||Character isn’t made by machine.
Maker’s Mark began with one man’s quest to create a bourbon that he enjoyed drinking. That sounds hardly revolutionary today, but in 1954 it disrupted an industry. Bill Samuels, Sr.’s pursuit began with his family’s trusted, 170-year-old recipe - the one he promptly set on fire, of course.
Handmade. The Maker’s MarkŪ way.
Red winter wheat.
Bill Samuels, Sr., was moved by a thirst for something yet to exist - a full-flavored, easy-to-drink bourbon. He tried different flavoring grains searching for a mash bill all his own. Bill, Sr., baked several loaves of bread with various grain combinations instead of distilling them. His quick thinking saved him years and led him to replace traditional distiller’s rye with soft, red winter wheat. This imparts a front-of-palate sweetness and eliminates that rye bite. Today, we still carefully hand-select our red winter wheat and all the other grains that go into Maker’s Mark.
AGED TO TASTE
Maker’sŪ tells us when it’s ready. (Not vice versa.)
Many aspects can affect the flavor of a whisky - age, climate, barrel condition and other factors. So, unlike most distillers, Maker’s Mark isn’t satisfied simply setting a clock. That’s why we age to taste, not time. This usually takes six to seven years and is determined by our Master Distiller and expert tasting panel. (Possibly the best job ever.)
This is how we roll.
Never shying from heavy lifting, we rotate our 500-pound barrels by hand to ensure each barrel is exposed to the variance in temperatures throughout the warehouse. This process helps achieve our premium taste and consistency while setting us apart from distillers who abandoned the practice long ago. Talk about heavy rotation! Barrels spend a minimum of three hot Kentucky summers in the top of the rickhouse where the whisky expands through the wood, gaining its color and tons of its flavor. Our tasting panel determines when the whisky is ready to move to a cooler section, keeping it from maturing too quickly.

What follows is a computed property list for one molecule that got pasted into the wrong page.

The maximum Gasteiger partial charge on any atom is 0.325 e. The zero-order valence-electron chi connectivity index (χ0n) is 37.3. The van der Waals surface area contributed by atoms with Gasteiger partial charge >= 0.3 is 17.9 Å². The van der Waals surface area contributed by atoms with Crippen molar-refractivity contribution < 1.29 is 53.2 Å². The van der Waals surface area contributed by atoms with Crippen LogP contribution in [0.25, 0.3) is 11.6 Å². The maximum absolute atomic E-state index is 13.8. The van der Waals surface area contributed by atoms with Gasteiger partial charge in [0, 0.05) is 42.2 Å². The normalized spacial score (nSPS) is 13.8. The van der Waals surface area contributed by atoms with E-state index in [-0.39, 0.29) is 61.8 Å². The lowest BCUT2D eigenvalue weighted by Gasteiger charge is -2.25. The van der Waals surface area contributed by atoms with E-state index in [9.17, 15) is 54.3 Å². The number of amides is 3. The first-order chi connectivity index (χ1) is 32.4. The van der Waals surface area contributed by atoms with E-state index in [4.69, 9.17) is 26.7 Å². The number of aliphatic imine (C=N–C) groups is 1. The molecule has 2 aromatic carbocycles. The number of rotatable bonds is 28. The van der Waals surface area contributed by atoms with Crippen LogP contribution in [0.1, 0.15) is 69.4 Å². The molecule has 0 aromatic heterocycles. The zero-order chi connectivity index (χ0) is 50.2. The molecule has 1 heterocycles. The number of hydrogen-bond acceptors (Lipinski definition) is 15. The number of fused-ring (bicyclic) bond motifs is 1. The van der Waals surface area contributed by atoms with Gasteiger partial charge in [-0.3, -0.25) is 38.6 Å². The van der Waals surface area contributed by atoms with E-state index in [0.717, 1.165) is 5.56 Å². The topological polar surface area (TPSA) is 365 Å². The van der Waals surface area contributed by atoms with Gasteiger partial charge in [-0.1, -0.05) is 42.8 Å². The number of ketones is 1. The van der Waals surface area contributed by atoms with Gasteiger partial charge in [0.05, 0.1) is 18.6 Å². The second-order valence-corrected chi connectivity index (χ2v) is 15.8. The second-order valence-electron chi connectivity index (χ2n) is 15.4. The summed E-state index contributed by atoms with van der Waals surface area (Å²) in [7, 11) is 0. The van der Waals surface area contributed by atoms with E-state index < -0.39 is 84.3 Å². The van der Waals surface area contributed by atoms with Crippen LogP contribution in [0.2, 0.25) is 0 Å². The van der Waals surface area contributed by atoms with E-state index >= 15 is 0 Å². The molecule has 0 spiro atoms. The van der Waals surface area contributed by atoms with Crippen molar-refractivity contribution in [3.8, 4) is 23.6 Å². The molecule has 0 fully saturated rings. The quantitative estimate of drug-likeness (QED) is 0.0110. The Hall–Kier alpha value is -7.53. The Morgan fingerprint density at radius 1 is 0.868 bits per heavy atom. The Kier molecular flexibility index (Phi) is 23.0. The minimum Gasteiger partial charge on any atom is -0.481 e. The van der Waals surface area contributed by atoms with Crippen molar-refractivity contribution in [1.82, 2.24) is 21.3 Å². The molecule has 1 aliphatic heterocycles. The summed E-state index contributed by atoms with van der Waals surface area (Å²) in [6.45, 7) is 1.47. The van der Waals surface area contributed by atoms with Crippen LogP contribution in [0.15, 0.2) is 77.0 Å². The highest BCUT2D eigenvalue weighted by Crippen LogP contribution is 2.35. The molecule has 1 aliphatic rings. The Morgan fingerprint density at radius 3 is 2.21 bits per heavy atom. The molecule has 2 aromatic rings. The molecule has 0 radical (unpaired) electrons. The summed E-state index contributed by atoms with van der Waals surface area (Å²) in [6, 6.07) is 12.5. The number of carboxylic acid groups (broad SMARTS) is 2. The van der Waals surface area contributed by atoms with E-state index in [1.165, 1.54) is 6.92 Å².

The printing press.
A designer label that’s never out of style.
There’s an old joke at Maker’s Mark that goes, ”If we could make it any faster, we wouldn’t.” But, despite a dedication to being slowly crafted, the distillery isn’t totally devoid of technology. Take our 1935 Chandler & Price printing press, for example. The trusty, hand-press label maker has been a part of Maker’s Mark for most of our existence. In fact, when the original machine finally began to wear down, an exact replacement was sought out and acquired. It’s currently on display or, rather, hard at work in our label room at the distillery.
How we got our wax on.
Because the flavor of Maker’s Mark really stood out from the crowd, Margie Samuels wanted to ensure the packaging did the same. While we pride ourselves on making each sip taste just like the one before it, the fact is that no two bottles are alike. That’s because of the signature red wax drips (also known as tendrils) that give each bottle a unique flourish.
THE FIRST DIP
The last ingredient.
Margie hand-dipped the very first bottles in her kitchen using a home fryer to melt the wax. While her fried chicken was likely never the same, neither was the whisky business. The red-wax topper was the perfect last ingredient to a brand many view as iconic.
Today each bottle of Maker’s Mark is still hand-dipped in 400-degree red wax by a dedicated team. If you’re able to visit the distillery, you can check out the various styles of the folks on our dipping line, from the nuanced dabber to the no-nonsense dunker.
See it for yourself. (And taste it too.)
Though we’ve added some modern amenities, the Maker’s Mark Distillery is like a perfectly preserved time capsule, where we still do things just like we did them in 1954.|